July at ASI!

Presenting a monthly roundup of all the stories, photos and projects that got us excited this month.

July has found us trying to escape the heat, answering questions through the Ask An Archaeologist hashtag, and learning about ancient bread!


Ask An Archaeologist is a new concept that grew out of the heritage community in the UK. The idea was simple, on July 18th people were encouraged to post their questions about archaeology to Twitter using the #AskAnArchaeologist hashtag. Then, archaeologists from all over the world jumped to answer those questions and share their experiences. The result was both fun, and a great way to share knowledge!

You loved this story as much as we did! Turns out bread was part of the “Paleo-Diet” after all. Archaeologists have uncovered charred remains of a flatbread baked about 14,500 years ago in a stone fireplace at a site in northeastern Jordan, well before the development of agriculture. This moves the introduction of bread in the human diet about 5000 years earlier!

In honour of World Emoji Day on July 17th, we shared this proto-emoji smiling back from a maker’s mark on a 19th century Euro-Canadian ceramic artifact. The ROM really got into the swing of things for the day, offering up an artifact from their collection to match any emoji tweeted at them! It was a really fun way to get a behind the scenes peek into their collections. The Toronto Star has a great summary here.

Ihe #ASIHeritageChallenge is going strong, with almost 1000 heritage marker selfies taken by our staff! In honour of Friday the 13th, we shared a spooky selfie taken at the famously haunted  Olde Angel Inn in Niagara-on-the-Lake.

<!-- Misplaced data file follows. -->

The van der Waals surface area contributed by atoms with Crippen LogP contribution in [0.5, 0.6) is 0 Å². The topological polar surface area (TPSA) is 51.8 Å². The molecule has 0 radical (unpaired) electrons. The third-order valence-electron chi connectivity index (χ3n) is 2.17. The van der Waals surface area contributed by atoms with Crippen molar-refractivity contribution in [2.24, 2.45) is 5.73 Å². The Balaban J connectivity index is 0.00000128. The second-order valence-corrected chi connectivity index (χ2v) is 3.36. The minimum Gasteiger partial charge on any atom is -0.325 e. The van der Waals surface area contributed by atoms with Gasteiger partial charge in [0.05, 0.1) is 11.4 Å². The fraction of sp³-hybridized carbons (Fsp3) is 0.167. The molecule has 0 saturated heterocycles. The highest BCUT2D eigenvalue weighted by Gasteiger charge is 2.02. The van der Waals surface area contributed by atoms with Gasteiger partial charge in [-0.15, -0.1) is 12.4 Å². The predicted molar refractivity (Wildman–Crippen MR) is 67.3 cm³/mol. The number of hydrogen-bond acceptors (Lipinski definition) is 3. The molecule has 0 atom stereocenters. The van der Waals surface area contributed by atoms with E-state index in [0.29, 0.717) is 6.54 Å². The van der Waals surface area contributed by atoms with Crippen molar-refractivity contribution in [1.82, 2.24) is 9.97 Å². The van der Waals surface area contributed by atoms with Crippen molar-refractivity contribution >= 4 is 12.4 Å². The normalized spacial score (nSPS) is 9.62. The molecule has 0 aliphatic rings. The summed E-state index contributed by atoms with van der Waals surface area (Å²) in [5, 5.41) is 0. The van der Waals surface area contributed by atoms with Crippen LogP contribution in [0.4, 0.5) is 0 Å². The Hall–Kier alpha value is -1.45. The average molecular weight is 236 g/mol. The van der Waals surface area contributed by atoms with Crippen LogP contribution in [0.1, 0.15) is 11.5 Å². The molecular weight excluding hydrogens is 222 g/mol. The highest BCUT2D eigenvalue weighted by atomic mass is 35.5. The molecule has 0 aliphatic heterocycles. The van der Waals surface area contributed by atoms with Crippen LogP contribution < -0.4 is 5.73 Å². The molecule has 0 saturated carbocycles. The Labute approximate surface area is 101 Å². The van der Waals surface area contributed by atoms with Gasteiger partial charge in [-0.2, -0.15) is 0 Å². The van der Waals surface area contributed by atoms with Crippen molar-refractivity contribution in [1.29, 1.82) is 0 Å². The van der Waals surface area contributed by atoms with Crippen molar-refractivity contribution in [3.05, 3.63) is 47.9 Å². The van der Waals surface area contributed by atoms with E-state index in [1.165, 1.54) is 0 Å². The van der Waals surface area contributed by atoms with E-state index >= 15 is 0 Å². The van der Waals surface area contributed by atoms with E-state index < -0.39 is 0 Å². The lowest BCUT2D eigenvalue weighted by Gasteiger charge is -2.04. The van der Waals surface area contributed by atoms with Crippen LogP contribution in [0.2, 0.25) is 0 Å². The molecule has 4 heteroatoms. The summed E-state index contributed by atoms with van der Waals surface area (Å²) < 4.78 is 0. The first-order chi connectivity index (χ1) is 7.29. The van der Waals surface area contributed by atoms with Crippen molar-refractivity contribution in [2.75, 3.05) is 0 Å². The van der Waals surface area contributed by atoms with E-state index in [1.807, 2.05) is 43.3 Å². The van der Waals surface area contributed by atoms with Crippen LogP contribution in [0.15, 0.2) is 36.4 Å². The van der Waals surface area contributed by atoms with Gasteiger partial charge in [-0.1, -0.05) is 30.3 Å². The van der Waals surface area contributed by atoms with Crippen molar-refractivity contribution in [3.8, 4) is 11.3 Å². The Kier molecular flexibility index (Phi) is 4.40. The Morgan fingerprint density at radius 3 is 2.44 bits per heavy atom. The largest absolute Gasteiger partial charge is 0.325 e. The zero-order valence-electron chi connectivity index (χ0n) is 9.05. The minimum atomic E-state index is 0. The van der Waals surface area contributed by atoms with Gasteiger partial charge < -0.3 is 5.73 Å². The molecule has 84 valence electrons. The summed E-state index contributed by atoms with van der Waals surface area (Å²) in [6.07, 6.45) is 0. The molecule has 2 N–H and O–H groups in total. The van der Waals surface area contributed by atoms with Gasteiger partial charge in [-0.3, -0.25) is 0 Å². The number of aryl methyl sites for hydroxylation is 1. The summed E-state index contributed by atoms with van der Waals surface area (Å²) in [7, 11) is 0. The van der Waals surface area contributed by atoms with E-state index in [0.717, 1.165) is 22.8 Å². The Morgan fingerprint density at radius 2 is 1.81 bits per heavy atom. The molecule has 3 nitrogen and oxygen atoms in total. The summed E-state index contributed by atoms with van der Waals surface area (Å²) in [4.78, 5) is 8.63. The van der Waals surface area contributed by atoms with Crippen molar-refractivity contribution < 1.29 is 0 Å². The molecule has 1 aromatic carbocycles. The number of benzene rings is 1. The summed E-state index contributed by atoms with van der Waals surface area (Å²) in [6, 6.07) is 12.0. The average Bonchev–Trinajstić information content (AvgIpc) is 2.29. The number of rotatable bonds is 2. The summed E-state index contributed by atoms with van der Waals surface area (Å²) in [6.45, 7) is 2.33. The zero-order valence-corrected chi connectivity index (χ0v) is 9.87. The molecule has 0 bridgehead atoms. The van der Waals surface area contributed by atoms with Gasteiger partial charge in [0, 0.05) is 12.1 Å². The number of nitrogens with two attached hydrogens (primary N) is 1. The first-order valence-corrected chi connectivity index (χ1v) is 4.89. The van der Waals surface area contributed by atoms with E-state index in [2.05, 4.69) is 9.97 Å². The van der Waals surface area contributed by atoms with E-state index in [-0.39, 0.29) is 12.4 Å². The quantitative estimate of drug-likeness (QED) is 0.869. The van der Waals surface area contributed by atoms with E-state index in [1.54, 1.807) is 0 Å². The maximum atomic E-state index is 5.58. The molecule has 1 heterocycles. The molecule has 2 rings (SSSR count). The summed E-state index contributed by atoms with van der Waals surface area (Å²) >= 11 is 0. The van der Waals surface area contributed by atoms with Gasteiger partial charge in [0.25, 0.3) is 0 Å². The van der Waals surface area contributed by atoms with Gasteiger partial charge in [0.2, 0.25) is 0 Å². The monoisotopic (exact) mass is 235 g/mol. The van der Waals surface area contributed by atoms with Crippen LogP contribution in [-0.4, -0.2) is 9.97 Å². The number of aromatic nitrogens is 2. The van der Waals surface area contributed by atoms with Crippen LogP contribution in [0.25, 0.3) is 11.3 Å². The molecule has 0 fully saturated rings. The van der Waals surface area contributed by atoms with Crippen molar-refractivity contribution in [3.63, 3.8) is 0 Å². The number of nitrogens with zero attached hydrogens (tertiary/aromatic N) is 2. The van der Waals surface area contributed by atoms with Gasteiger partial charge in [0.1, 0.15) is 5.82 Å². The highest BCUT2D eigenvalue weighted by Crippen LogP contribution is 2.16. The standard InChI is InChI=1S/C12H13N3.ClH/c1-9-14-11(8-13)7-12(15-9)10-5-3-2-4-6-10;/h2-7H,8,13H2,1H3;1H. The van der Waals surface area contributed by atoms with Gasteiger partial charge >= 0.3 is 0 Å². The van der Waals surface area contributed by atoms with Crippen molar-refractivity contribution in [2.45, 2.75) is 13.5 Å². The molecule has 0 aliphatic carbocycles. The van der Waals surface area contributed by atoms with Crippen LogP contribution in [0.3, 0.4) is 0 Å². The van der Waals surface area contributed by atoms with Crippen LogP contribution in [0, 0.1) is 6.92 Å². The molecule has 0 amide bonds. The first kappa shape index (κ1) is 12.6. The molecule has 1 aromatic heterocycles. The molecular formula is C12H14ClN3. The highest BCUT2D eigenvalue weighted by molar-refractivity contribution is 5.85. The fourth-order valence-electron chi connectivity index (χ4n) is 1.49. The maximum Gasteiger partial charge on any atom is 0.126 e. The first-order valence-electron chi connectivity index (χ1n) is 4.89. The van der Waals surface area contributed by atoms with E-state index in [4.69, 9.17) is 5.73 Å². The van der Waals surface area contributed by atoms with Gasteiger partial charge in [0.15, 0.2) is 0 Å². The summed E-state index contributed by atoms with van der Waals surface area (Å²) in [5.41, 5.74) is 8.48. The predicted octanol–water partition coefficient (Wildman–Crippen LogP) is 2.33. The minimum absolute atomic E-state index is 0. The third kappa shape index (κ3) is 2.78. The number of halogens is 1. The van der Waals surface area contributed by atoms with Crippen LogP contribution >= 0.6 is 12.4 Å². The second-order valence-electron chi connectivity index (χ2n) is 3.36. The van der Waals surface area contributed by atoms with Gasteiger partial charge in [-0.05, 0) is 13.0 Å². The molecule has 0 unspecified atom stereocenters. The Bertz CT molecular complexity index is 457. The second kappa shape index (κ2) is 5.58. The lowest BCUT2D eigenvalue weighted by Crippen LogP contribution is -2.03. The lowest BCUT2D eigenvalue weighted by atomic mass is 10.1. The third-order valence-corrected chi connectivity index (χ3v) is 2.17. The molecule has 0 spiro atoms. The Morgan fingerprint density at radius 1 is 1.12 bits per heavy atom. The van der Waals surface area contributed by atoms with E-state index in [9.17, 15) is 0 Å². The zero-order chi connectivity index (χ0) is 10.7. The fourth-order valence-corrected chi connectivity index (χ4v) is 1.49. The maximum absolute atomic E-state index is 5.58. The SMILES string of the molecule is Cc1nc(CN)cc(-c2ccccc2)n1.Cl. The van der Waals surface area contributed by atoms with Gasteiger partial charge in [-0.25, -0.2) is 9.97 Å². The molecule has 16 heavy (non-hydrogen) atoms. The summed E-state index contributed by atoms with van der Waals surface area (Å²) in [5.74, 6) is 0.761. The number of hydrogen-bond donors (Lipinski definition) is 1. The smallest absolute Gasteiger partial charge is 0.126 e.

Field archaeology featured employee Jose Gutierrez uncovers an animal burial

We have a new Featured Employee on our blog! Jose Gutierrez is a field technician on our Toronto historical crew, and has a passion for Peruvian archaeology. Check out his blog post to learn about the exciting things a career in archaeology can offer!

Our CH Instagram celebrated the great things you can find at the Ontario archives, and got us all excited about The Ex! These vintage photos show a woman getting cosy with an elephant at the CNE.

On our archaeology instagram account this pot lid for bear grease was one of our most popular posts! Bear grease used to be a common treatment for baldness.

And finally, our favourite field photo of the month is this shot taken by our field director Alanna Martini, showing a lovely moulded spout and a beautiful spot to dig!